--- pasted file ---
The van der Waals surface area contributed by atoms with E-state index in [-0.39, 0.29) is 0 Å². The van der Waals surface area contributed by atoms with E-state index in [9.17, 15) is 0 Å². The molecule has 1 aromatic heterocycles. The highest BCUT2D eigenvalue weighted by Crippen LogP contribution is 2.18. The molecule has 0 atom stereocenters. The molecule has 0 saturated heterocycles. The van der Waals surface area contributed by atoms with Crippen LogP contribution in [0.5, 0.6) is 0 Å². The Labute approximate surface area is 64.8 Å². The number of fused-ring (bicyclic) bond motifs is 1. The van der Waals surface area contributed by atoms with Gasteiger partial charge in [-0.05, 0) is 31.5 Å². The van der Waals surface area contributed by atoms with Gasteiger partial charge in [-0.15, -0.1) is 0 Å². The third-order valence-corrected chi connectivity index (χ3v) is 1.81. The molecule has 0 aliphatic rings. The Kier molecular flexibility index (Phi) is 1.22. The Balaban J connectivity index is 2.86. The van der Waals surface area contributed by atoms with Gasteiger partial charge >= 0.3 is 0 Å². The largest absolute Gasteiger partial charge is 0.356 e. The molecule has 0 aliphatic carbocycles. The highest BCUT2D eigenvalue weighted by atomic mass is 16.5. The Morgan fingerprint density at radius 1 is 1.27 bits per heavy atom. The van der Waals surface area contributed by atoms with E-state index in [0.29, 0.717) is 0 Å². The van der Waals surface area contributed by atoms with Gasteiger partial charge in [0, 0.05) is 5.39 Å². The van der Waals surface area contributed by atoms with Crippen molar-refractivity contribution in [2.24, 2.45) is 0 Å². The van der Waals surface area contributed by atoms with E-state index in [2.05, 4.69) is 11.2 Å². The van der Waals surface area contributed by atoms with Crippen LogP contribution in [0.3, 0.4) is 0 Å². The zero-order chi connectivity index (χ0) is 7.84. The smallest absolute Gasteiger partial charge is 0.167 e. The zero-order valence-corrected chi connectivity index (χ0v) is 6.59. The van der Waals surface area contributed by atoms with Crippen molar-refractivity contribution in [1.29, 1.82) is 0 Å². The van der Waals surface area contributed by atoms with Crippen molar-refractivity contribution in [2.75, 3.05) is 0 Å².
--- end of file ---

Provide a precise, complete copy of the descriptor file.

The van der Waals surface area contributed by atoms with E-state index in [-0.39, 0.29) is 0 Å². The van der Waals surface area contributed by atoms with E-state index in [9.17, 15) is 0 Å². The molecule has 1 aromatic heterocycles. The highest BCUT2D eigenvalue weighted by Crippen LogP contribution is 2.18. The molecule has 0 atom stereocenters. The molecule has 0 saturated heterocycles. The van der Waals surface area contributed by atoms with Crippen LogP contribution in [0.5, 0.6) is 0 Å². The Labute approximate surface area is 64.8 Å². The number of fused-ring (bicyclic) bond motifs is 1. The van der Waals surface area contributed by atoms with Gasteiger partial charge in [-0.05, 0) is 31.5 Å². The van der Waals surface area contributed by atoms with Gasteiger partial charge in [-0.15, -0.1) is 0 Å². The third-order valence-corrected chi connectivity index (χ3v) is 1.81. The molecule has 0 aliphatic rings. The Kier molecular flexibility index (Phi) is 1.22. The Balaban J connectivity index is 2.86. The van der Waals surface area contributed by atoms with Gasteiger partial charge >= 0.3 is 0 Å². The largest absolute Gasteiger partial charge is 0.356 e. The molecule has 0 aliphatic carbocycles. The highest BCUT2D eigenvalue weighted by atomic mass is 16.5. The Morgan fingerprint density at radius 1 is 1.27 bits per heavy atom. The van der Waals surface area contributed by atoms with E-state index in [0.29, 0.717) is 0 Å². The van der Waals surface area contributed by atoms with Gasteiger partial charge in [0, 0.05) is 5.39 Å². The van der Waals surface area contributed by atoms with Crippen molar-refractivity contribution in [2.24, 2.45) is 0 Å². The van der Waals surface area contributed by atoms with E-state index in [2.05, 4.69) is 11.2 Å². The van der Waals surface area contributed by atoms with Crippen LogP contribution in [0.3, 0.4) is 0 Å². The zero-order chi connectivity index (χ0) is 7.84. The smallest absolute Gasteiger partial charge is 0.167 e. The zero-order valence-corrected chi connectivity index (χ0v) is 6.59. The van der Waals surface area contributed by atoms with Crippen molar-refractivity contribution in [1.29, 1.82) is 0 Å². The van der Waals surface area contributed by atoms with Crippen molar-refractivity contribution in [2.75, 3.05) is 0 Å².